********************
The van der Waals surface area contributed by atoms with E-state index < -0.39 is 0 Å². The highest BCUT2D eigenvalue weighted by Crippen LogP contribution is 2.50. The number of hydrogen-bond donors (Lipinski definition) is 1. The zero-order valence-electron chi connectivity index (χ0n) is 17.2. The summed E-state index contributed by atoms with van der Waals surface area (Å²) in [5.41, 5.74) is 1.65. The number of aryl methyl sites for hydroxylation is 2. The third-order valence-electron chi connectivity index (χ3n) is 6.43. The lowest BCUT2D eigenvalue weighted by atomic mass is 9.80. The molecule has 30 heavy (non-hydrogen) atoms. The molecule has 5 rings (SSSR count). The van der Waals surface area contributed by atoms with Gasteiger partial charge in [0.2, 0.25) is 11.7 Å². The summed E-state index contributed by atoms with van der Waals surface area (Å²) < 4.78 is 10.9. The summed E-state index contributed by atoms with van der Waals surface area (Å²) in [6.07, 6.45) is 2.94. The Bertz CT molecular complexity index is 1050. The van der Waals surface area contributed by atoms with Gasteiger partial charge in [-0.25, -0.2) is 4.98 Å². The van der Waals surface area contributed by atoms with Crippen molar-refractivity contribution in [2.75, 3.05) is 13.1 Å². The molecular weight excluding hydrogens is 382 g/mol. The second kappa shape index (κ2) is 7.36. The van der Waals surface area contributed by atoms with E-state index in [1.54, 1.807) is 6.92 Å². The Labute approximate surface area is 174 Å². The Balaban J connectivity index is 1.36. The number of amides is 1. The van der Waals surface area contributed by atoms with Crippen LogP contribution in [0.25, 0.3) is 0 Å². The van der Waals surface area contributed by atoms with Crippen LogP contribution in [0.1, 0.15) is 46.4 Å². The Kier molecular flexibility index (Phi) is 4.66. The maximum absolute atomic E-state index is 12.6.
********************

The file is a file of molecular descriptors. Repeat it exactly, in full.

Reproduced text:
The van der Waals surface area contributed by atoms with E-state index < -0.39 is 0 Å². The highest BCUT2D eigenvalue weighted by Crippen LogP contribution is 2.50. The number of hydrogen-bond donors (Lipinski definition) is 1. The zero-order valence-electron chi connectivity index (χ0n) is 17.2. The summed E-state index contributed by atoms with van der Waals surface area (Å²) in [5.41, 5.74) is 1.65. The number of aryl methyl sites for hydroxylation is 2. The third-order valence-electron chi connectivity index (χ3n) is 6.43. The lowest BCUT2D eigenvalue weighted by atomic mass is 9.80. The molecule has 30 heavy (non-hydrogen) atoms. The molecule has 5 rings (SSSR count). The van der Waals surface area contributed by atoms with Gasteiger partial charge in [0.2, 0.25) is 11.7 Å². The summed E-state index contributed by atoms with van der Waals surface area (Å²) < 4.78 is 10.9. The summed E-state index contributed by atoms with van der Waals surface area (Å²) in [6.07, 6.45) is 2.94. The Bertz CT molecular complexity index is 1050. The van der Waals surface area contributed by atoms with Gasteiger partial charge in [-0.25, -0.2) is 4.98 Å². The van der Waals surface area contributed by atoms with Crippen molar-refractivity contribution in [2.75, 3.05) is 13.1 Å². The molecular weight excluding hydrogens is 382 g/mol. The second kappa shape index (κ2) is 7.36. The van der Waals surface area contributed by atoms with E-state index in [1.54, 1.807) is 6.92 Å². The Labute approximate surface area is 174 Å². The Balaban J connectivity index is 1.36. The number of amides is 1. The van der Waals surface area contributed by atoms with Crippen LogP contribution in [0.25, 0.3) is 0 Å². The van der Waals surface area contributed by atoms with Crippen LogP contribution in [0.1, 0.15) is 46.4 Å². The Kier molecular flexibility index (Phi) is 4.66. The maximum absolute atomic E-state index is 12.6.